They convince you that they sent a memo about the meeting and make comments like, “How did you miss my memo?” or “Maybe it landed in your spam folder, and you missed it?” “I’ve noticed that you’ve been pretty stressed out lately.”
You find yourself going back to your emails, but you just can’t find their memo. Perhaps you are stressed out and getting a bit forgetful?
The subtle nature of such manipulation causes you to question yourself, and it’s not a once-off event. They constantly do things to ostracize you.
When you confront them about being excluded on multiple occasions, they’ll try to convince you that the meeting or conversation wasn’t that important, that it was a mistake, or that you’re probably overreacting.
5) They constantly point out errors despite your competence
Another way of manipulating you is to make you think that you are constantly making mistakes in your job.
So, if you know that you’re good at what you do and confident in your position, then why are you being called out for ongoing errors?
The answer? They’re green with envy.
Your colleague could be jealous of you, and they’re trying to find ways of undermining you by finding faults where there are none.
Let’s say that a new supervisor is intimidated by you because of your strong work ethic and performance. They start nitpicking and become fussy or overly critical of your work.
Eventually, they convince you that you are making multiple mistakes, even though you’ve been sure that your work has been up to par.
This is a sure way of undermining your competence and diminishing your confidence.
6) They’re insincere and frequently give “suggestions” or “advice”
Making “helpful suggestions” or giving “advice” is a tactic that a sneaky colleague will use to undermine your confidence in your job.
Think about it this way: manipulation is a covert way of getting someone to do what you want them to by creating self-doubt.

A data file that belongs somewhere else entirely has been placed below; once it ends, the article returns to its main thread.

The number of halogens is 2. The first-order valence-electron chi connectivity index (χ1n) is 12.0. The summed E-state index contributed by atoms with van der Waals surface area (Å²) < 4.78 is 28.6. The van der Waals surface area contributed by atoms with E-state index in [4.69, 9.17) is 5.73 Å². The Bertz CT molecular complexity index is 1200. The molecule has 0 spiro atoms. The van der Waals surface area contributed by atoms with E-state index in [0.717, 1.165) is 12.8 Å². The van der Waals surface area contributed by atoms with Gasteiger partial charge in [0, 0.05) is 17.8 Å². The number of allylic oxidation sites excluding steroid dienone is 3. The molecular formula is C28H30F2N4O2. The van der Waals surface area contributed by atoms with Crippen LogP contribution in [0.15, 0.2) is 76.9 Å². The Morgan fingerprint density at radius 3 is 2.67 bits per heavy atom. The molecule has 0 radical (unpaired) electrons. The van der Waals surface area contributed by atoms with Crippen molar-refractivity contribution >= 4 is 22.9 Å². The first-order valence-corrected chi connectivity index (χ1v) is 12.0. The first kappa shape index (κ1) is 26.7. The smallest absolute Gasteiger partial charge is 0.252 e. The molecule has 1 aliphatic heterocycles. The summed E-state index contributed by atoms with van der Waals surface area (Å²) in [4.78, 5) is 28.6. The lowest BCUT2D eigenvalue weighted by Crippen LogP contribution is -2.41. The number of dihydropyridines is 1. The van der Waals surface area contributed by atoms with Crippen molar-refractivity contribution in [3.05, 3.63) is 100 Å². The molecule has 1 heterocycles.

A manipulative coworker will come across as friendly and interested in your work, but it’s insincere. Their ulterior motive is to weaken your position and promote their own success.
On the surface, they appear to be nice by giving “helpful criticism,” but they’re actually sending you a subtle message that they are superior to and smarter than you.
They want you to doubt yourself so that you’re not a threat and won’t get in the way of their goals.
I’d say they’re quite like the Cheshire Cat from Alice in Wonderland.
They will do this constantly, eventually making you feel small in their presence. You might even find yourself becoming dependent on them for approval.
7) They try to take credit for your work
I would be absolutely infuriated if I’d worked on a project or pitched an idea only to have someone else take all the glory.
There’s no other word for it but sabotage.
But how do you know if it’s an honest mistake or deliberate?
Well, if you’ve partnered with a colleague on a project and it’s a once-off occurrence, then it probably was a miscommunication. But if you notice that they’re taking more opportunities to claim your ideas as their own or outshine you in a meeting, then it’s intentional.
Has this happened to you?
A big group meeting comes up, and you feel confident about the presentation that you’ve discussed with your colleague. Your boss proceeds to ask you a question, but suddenly your colleague responds, and you sit there surprised with a mouth full of teeth.
After the meeting, they joke about it or brush it off like it isn’t a big deal.
Let’s face it; a highly successful person doesn’t need to steal your shine to feel reassured or accomplished. So when you have a colleague who feels the need to take credit for something you did, they feel threatened, insecure, or jealous of you.
Final thoughts and confronting the situation
It’s not easy working with a bully; believe me, I know.
It can reach the destructive point of affecting your job, mental health, and life.
Don’t give up.
Confront the situation and pay attention to the frequency of a colleague’s questionable treatment of you. Document it if you have to, and look for patterns in their behavior.
When you are aware of what manipulators in the workplace do to undermine you, you can take steps to protect yourself from career sabotage.